In 2019, the Rays made the postseason, losing in the AL Division Series. They did so with key contributions from Tommy Pham and Avisaíl Garcia, two right-handed-hitting outfielders. But Pham was traded to the Padres and Garcia signed a free-agent deal with the Brewers during the offseason, so the Rays knew they needed to find some right-handed hitters, particularly outfielders, to continue winning in the AL East.

They had gotten Renfroe from the Padres in the Pham deal, giving them a younger player with more years of control. In February, they added Margot. In between the December and February trades are when they worked out the deal with the Cardinals to bring in Arozarena.

“St. Louis had a glut of right-handed-hitting outfielders,” Ibach said. “That led to expedited negotiations because we saw a good fit on both sides.

“Many of us talk to other teams on a regular basis and maintain that communication. It’s like online dating: If you don’t go back and forth in talking, you won’t get to that first date. In baseball, you can’t just jump to that finish line for a trade. I think we do a good job at that, spitballing with other teams, is there a match here somewhere? That’s how a lot of these conversations start.”

Just because it went quickly doesn’t mean it was easy. The cost to bring in Arozarena (as well as veteran infielder Jose Martínez and a swap of Competitive Balance Round picks to “trade up” in the Draft) was steep: 2018 first-round pick Liberatore (and Minor League catcher Rodriguez). This was not the typical “Rays way” of deal-making, but it became a debate over timeline.

“We won a bunch of ballgames with a very young core in 2019,” Ibach said. “The timeline got accelerated quickly. It came down to, ‘Are we willing to part with someone we value highly to acquire someone who can impact our big league team a little sooner?’”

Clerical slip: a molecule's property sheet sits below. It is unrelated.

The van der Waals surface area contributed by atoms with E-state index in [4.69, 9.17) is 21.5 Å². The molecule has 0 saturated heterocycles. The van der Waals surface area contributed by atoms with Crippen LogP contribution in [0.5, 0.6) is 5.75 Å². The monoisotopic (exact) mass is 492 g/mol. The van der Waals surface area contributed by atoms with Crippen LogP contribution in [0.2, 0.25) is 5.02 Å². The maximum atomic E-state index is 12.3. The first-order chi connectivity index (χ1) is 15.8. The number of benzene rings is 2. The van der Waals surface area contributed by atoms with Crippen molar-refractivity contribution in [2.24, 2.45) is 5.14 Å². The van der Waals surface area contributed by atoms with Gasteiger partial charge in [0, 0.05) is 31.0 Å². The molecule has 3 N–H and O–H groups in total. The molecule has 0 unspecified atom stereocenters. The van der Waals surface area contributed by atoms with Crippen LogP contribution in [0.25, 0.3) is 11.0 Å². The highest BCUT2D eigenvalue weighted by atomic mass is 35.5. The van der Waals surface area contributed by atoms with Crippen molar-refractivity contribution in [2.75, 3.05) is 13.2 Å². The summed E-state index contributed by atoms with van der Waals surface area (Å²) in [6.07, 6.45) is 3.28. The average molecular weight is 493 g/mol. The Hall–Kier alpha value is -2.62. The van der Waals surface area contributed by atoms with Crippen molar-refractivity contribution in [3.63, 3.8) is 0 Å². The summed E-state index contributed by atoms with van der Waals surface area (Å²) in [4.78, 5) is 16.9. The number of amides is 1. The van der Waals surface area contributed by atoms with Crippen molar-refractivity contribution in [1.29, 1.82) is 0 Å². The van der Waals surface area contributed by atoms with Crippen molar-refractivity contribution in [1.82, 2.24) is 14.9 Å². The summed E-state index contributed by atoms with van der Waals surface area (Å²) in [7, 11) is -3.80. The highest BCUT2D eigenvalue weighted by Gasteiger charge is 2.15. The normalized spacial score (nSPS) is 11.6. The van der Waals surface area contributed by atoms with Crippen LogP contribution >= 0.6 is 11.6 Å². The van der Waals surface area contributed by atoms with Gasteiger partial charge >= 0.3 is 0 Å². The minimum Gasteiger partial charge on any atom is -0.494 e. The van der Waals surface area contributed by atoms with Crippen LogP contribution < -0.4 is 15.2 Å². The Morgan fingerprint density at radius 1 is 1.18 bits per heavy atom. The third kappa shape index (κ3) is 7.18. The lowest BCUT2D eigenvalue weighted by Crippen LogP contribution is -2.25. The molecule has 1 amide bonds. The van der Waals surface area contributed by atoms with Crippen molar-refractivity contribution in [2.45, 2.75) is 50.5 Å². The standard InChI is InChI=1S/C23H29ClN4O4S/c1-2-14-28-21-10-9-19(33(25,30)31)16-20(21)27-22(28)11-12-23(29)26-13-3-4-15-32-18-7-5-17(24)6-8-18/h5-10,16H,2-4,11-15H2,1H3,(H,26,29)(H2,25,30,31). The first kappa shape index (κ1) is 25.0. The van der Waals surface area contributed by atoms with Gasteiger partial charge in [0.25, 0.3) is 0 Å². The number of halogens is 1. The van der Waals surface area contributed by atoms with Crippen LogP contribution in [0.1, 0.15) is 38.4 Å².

Knowing that Liberatore was a few years away, especially given the Rays’ tendency to be slow in moving young pitching through their system, and feeling that Arozarena would at least contribute in some fashion in 2020 with the chance to eventually be an impact hitter, made the Rays' braintrust comfortable in going against their norms and making the deal. Much of that comfort came from knowing the player they were getting from St. Louis very well.

A process that began in 2017

Teams have scores of trade conversations at the Winter Meetings each year. Most don’t end up coming to fruition. At the Meetings in Lake Buena Vista, Fla., in 2017, the Rays and Cardinals had one of those talks and almost pulled the trigger on a multiplayer blockbuster trade, though neither Ibach nor anyone else with either team would divulge the principals who would have been involved. One thing for certain was that Arozarena would have been a smaller piece in that deal had it gone through.

“We’ve done this several times in other trades,” Ibach said. “We identify a player, maybe earlier in his career and for some reason, we don’t line up with that team at that time. It’s an opportunity to learn about a player, about a team’s appetite to move a certain player. You keep scouting the player and stay with him, you build history with players that way. Then maybe there’s a deal that does come together and you’re not scrambling to do your homework.”